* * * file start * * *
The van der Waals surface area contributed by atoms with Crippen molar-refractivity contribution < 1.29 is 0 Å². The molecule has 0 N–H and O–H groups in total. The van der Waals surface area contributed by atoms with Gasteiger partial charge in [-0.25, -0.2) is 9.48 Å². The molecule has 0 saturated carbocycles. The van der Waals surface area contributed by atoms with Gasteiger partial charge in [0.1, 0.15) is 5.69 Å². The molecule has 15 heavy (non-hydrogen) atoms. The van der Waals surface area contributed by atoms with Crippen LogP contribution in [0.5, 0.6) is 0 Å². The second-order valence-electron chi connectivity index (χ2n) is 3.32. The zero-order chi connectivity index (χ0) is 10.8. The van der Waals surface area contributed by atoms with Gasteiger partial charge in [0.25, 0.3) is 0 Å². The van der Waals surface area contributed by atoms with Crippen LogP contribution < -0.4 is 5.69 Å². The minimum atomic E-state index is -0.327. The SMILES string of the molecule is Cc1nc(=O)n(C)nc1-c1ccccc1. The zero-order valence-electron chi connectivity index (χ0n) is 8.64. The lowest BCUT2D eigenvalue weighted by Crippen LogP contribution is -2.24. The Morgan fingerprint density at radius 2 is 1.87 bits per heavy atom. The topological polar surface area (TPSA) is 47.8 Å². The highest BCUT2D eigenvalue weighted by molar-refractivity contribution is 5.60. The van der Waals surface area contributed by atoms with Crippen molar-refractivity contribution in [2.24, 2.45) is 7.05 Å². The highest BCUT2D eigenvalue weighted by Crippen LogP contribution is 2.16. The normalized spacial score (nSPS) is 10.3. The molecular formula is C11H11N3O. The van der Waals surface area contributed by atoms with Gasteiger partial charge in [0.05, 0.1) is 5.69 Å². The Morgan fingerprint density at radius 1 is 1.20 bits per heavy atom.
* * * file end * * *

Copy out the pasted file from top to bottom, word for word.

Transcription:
The van der Waals surface area contributed by atoms with Crippen molar-refractivity contribution < 1.29 is 0 Å². The molecule has 0 N–H and O–H groups in total. The van der Waals surface area contributed by atoms with Gasteiger partial charge in [-0.25, -0.2) is 9.48 Å². The molecule has 0 saturated carbocycles. The van der Waals surface area contributed by atoms with Gasteiger partial charge in [0.1, 0.15) is 5.69 Å². The molecule has 15 heavy (non-hydrogen) atoms. The van der Waals surface area contributed by atoms with Crippen LogP contribution in [0.5, 0.6) is 0 Å². The second-order valence-electron chi connectivity index (χ2n) is 3.32. The zero-order chi connectivity index (χ0) is 10.8. The van der Waals surface area contributed by atoms with Gasteiger partial charge in [0.25, 0.3) is 0 Å². The van der Waals surface area contributed by atoms with Crippen LogP contribution < -0.4 is 5.69 Å². The minimum atomic E-state index is -0.327. The SMILES string of the molecule is Cc1nc(=O)n(C)nc1-c1ccccc1. The zero-order valence-electron chi connectivity index (χ0n) is 8.64. The lowest BCUT2D eigenvalue weighted by Crippen LogP contribution is -2.24. The Morgan fingerprint density at radius 2 is 1.87 bits per heavy atom. The topological polar surface area (TPSA) is 47.8 Å². The highest BCUT2D eigenvalue weighted by molar-refractivity contribution is 5.60. The van der Waals surface area contributed by atoms with Crippen molar-refractivity contribution in [2.24, 2.45) is 7.05 Å². The highest BCUT2D eigenvalue weighted by Crippen LogP contribution is 2.16. The normalized spacial score (nSPS) is 10.3. The molecular formula is C11H11N3O. The van der Waals surface area contributed by atoms with Gasteiger partial charge in [0.05, 0.1) is 5.69 Å². The Morgan fingerprint density at radius 1 is 1.20 bits per heavy atom.